• The user device 210 can be similar to user devices 102 a, 102 b, and 102 n. In an aspect of the technology described herein, the user device 210 includes a personal assistant application 212 and browser application 219. The personal assistant application 212 and the browser application 219 can provide coupons to the user. In one aspect, both the personal assistant application 212 and the browser application 219 can execute the same coupon scenarios. In another aspect, the browser 219 and the personal assistant application 212 can receive separate browser scenarios adapted for the tasks most likely performed by these applications. The coupon engine 280 can generate coupon scenarios, including trigger criteria, specifically tailored for the particular application executing the coupon scenario.
  • A personal assistant 212 may be able to recognize the user's speech and provide audible or visible coupons. In one aspect, the personal assistant 212 can interface with a user's calendar, email, task, web browsing, and other applications running on the user device 210. The personal assistant 212 can also access state information or sensor information from the user device 210. For example, the personal assistant 212 may be able to access GPS or other location information derived from Wi-Fi hotspots, cell towers, or other location methods.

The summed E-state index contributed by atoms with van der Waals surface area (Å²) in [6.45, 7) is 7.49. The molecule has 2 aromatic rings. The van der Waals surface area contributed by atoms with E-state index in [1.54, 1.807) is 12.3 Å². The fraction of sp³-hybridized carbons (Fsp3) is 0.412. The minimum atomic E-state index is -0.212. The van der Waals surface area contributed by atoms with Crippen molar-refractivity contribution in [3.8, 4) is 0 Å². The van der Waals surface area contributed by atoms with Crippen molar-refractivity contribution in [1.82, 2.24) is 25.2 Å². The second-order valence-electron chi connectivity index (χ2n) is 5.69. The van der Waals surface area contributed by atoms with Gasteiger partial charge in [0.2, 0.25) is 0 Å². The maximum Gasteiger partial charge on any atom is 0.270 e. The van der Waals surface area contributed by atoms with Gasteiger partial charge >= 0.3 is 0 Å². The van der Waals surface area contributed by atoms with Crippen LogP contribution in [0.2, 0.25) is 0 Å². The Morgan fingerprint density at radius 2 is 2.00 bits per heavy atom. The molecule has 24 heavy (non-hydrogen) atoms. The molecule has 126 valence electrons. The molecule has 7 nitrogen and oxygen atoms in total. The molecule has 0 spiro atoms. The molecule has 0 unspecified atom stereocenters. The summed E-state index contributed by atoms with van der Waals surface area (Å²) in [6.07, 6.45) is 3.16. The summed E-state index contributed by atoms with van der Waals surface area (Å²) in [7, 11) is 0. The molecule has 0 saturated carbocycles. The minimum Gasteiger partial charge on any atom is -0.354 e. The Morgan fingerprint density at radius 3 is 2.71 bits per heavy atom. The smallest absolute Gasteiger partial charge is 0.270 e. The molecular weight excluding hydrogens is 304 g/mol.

• In one aspect, the user explicitly provides permission for the personal assistant 212 to access this information and communicate the information to coupon engine 280. The user may be provided an opt-in or opt-out interface by the personal assistant 212 and otherwise notify the user about what information is being collected and transmitted to the coupon engine 280. The user may be allowed to specify what types of information may or may not be collected and transmitted.
  • The user device 210 also includes a context collector 214, a coupon scenario component 216, and a trigger component 218. It should be noted that the scenario and trigger components are optional in some aspects of the technology described herein. Instead of being located on the user device 210, these components could be located where the functions of the component are performed remotely, such as with coupon engine 280. It should also be noted that the components could be standalone, integrated with the personal assistant 212, or integrated with the browser 219. In a standalone aspect, the coupon scenario 216 and trigger 218 components can serve both the browser 219 and the personal assistant 212.